“Control your own destiny or someone else will.” – Jack Welch
It is a common belief to think that the actions we take and decisions that we make as leaders will be what best defines us throughout our careers.
True perhaps, but this is certainly not the entire story.
What if I suggested that the actions we don’t take and the decisions we don’t make may very well leave a more lasting legacy than any of the things we actually do?
Would you believe it? Consider this first…
I have found that as emotional beings, no matter how courageous and fearless we may come across, we have a tendency to show the wrong emotion at the wrong time. Sympathy rather than empathy, pride rather than acceptance, hubris over humility, and so on and so forth.
These feelings can often lead to indecision, even in many cases where we know what the right decision is. A certain type of stubbornness that many have gripped too with less than stellar results.
Let’s take personnel for instance. In nearly every organization the most important component for success is having great people. While subjective, the philosophy holds true as great ideas come to life with great people, but even mediocre ideas can thrive with the right team in place.
But again, with subjectivity often comes “Right Fit.” It is entirely possible for an organization to have good talent that doesn’t fit and that can be as problematic as lacking talent.
It isn’t uncommon that we onboard personnel whom showed a track record of success at a past position only to be a misfit within our own organization. This situation serves as a great example of a crossroads where indecision can lead us astray.
In leadership it is our responsibility to bring out the very best in those around us. That happens through setting a great example and of course by creating an environment that inspires those within.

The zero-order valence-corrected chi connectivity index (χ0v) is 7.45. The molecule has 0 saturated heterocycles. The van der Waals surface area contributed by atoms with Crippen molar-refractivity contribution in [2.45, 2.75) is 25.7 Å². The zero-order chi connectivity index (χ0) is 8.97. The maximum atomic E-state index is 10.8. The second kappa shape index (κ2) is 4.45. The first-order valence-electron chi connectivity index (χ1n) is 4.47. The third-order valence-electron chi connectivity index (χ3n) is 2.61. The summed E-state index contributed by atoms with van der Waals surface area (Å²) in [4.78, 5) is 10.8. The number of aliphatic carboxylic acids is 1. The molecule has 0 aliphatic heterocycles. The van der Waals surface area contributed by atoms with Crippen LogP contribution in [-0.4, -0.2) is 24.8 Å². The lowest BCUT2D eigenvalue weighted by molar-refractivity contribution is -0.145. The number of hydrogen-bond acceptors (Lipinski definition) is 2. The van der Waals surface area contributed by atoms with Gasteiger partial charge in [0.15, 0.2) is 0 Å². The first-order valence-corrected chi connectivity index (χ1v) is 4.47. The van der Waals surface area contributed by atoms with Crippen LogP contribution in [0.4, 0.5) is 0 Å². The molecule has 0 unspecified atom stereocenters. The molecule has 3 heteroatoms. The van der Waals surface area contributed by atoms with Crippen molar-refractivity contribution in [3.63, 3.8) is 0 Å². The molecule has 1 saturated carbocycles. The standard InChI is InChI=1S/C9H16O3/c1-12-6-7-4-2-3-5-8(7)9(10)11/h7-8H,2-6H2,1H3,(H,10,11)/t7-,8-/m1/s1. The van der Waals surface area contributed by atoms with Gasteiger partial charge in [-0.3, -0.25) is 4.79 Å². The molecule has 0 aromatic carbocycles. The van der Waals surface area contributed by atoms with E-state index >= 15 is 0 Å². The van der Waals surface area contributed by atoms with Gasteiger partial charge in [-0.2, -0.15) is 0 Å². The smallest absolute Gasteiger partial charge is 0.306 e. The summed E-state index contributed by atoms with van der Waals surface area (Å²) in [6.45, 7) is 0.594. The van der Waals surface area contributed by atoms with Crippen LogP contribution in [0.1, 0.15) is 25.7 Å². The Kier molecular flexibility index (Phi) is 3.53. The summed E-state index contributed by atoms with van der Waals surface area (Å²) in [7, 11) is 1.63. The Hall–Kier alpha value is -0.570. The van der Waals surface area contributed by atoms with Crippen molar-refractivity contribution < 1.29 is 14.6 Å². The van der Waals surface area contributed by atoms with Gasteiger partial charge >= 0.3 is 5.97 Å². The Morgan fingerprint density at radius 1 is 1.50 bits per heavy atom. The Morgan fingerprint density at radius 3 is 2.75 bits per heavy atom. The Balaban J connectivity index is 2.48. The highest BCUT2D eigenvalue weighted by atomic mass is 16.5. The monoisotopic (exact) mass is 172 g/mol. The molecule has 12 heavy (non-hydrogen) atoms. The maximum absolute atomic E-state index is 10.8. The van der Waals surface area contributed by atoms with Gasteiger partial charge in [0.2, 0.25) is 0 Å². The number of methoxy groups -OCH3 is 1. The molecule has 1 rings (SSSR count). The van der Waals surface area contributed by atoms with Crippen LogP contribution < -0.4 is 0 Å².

However, sometimes we do all that we can and the “Right Fit” just isn’t there. Sometimes we must make the hard decision to separate from that decision because the cost of continuing down that path is too great. Perhaps financially, perhaps intangibly, or maybe even both.
May we explore this further?
In my career I have been involved with numerous roles where the key limiting factors came down to the decisions not made. Take these for example straight from the archives of my career.
- In one role early in my career a thriving company saw turnover at its VP of Sales position. After taking nearly a year to fill the position a clear wrong fit was hired. It took only a month for the global sales organization to realize this however it took more than 2 years for the company to make a change. What was once the industry leader has now fallen off immensely into a position of near irrelevance within its industry. While I have no crystal ball, the time where necessary change wasn’t made cost the company talent, customers, and market share.
- During a period of time I led sales for an emerging start-up with an exciting product and a positive future. The founder of the company was a highly intelligent individual but not a strong leader. With funding needs and a short investment runway, the founder gripped tightly to the helm rather than bringing on an experienced CEO to lead the capitalization of the company. Eventually the cash ran dry and the founder lost everything including his title. What he “didn’t do” had for more impact then what he did.
- In another more recent position I led an organization with a handful of highly talented sales personnel and long term relationships. These sales leaders provided the company with revenue to sustain, however the ownership of the company tended to resent the highly paid sales team rather than embracing their contributions. Further the company tended to stand loyal to non-producers for a plethora of reasons. After endless diatribes about the risks of not embracing your talent the company watched its top contributors one after another exit for other opportunities. To this day the company has struggled in it indecision to let go of weak links to be sure that its best talent is cultivated. It could eventually become the companies demise…
These types of anecdotes visit us everyday. In every one of these cases the controlling/leading entities were very aware of the problems yet they chose not to do anything about it. In each case it was bureaucracy, pride, sympathy, or just ignorance that caused this inaction. Nevertheless these become legacies created in indecision.
As leaders it is up to us to not allow our success or failure to be built in what we didn’t do.
When we know the course action we must respond promptly to be sure that we are always serving the greater good of the organizations in which we represent.
Perhaps Seth Godin said it best…“You don’t need more time, you just need to decide.”